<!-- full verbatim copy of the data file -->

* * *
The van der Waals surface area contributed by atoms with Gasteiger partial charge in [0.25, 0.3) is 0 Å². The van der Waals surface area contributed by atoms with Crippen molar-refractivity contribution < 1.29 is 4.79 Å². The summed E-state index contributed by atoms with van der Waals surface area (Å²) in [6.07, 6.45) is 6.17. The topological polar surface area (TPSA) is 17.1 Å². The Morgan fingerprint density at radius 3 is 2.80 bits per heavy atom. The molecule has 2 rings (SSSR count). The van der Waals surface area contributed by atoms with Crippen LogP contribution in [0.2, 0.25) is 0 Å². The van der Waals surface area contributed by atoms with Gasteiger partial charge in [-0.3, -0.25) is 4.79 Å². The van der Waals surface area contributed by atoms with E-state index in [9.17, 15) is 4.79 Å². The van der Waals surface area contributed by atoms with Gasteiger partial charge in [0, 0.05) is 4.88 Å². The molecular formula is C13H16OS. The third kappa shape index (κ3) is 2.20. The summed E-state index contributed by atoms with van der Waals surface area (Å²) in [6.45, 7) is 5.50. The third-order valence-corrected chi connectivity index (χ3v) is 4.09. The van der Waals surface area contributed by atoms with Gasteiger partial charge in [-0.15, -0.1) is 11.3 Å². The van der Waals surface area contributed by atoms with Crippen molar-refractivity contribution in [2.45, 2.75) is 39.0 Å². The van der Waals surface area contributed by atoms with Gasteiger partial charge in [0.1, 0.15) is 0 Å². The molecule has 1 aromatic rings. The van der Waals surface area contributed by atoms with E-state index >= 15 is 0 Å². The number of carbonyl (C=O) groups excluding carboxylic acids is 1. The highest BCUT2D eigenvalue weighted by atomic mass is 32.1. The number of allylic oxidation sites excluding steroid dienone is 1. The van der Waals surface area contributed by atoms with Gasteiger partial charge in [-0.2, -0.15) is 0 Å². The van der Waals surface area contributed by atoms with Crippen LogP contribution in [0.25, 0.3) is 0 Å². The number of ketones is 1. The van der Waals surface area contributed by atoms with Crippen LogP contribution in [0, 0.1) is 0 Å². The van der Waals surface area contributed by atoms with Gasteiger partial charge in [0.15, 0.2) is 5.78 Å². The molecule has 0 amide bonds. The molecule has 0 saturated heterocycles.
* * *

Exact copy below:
The van der Waals surface area contributed by atoms with Gasteiger partial charge in [0.25, 0.3) is 0 Å². The van der Waals surface area contributed by atoms with Crippen molar-refractivity contribution < 1.29 is 4.79 Å². The summed E-state index contributed by atoms with van der Waals surface area (Å²) in [6.07, 6.45) is 6.17. The topological polar surface area (TPSA) is 17.1 Å². The Morgan fingerprint density at radius 3 is 2.80 bits per heavy atom. The molecule has 2 rings (SSSR count). The van der Waals surface area contributed by atoms with Crippen LogP contribution in [0.2, 0.25) is 0 Å². The van der Waals surface area contributed by atoms with Gasteiger partial charge in [-0.3, -0.25) is 4.79 Å². The van der Waals surface area contributed by atoms with E-state index in [9.17, 15) is 4.79 Å². The van der Waals surface area contributed by atoms with Gasteiger partial charge in [0, 0.05) is 4.88 Å². The molecular formula is C13H16OS. The third kappa shape index (κ3) is 2.20. The summed E-state index contributed by atoms with van der Waals surface area (Å²) in [6.45, 7) is 5.50. The third-order valence-corrected chi connectivity index (χ3v) is 4.09. The van der Waals surface area contributed by atoms with Gasteiger partial charge in [-0.15, -0.1) is 11.3 Å². The van der Waals surface area contributed by atoms with Crippen molar-refractivity contribution in [2.45, 2.75) is 39.0 Å². The van der Waals surface area contributed by atoms with Gasteiger partial charge in [0.1, 0.15) is 0 Å². The molecule has 1 aromatic rings. The van der Waals surface area contributed by atoms with E-state index >= 15 is 0 Å². The number of carbonyl (C=O) groups excluding carboxylic acids is 1. The highest BCUT2D eigenvalue weighted by atomic mass is 32.1. The number of allylic oxidation sites excluding steroid dienone is 1. The van der Waals surface area contributed by atoms with Gasteiger partial charge in [-0.2, -0.15) is 0 Å². The van der Waals surface area contributed by atoms with Crippen LogP contribution in [0.25, 0.3) is 0 Å². The number of ketones is 1. The van der Waals surface area contributed by atoms with Crippen LogP contribution in [0, 0.1) is 0 Å². The van der Waals surface area contributed by atoms with Gasteiger partial charge in [0.15, 0.2) is 5.78 Å². The molecule has 0 amide bonds. The molecule has 0 saturated heterocycles.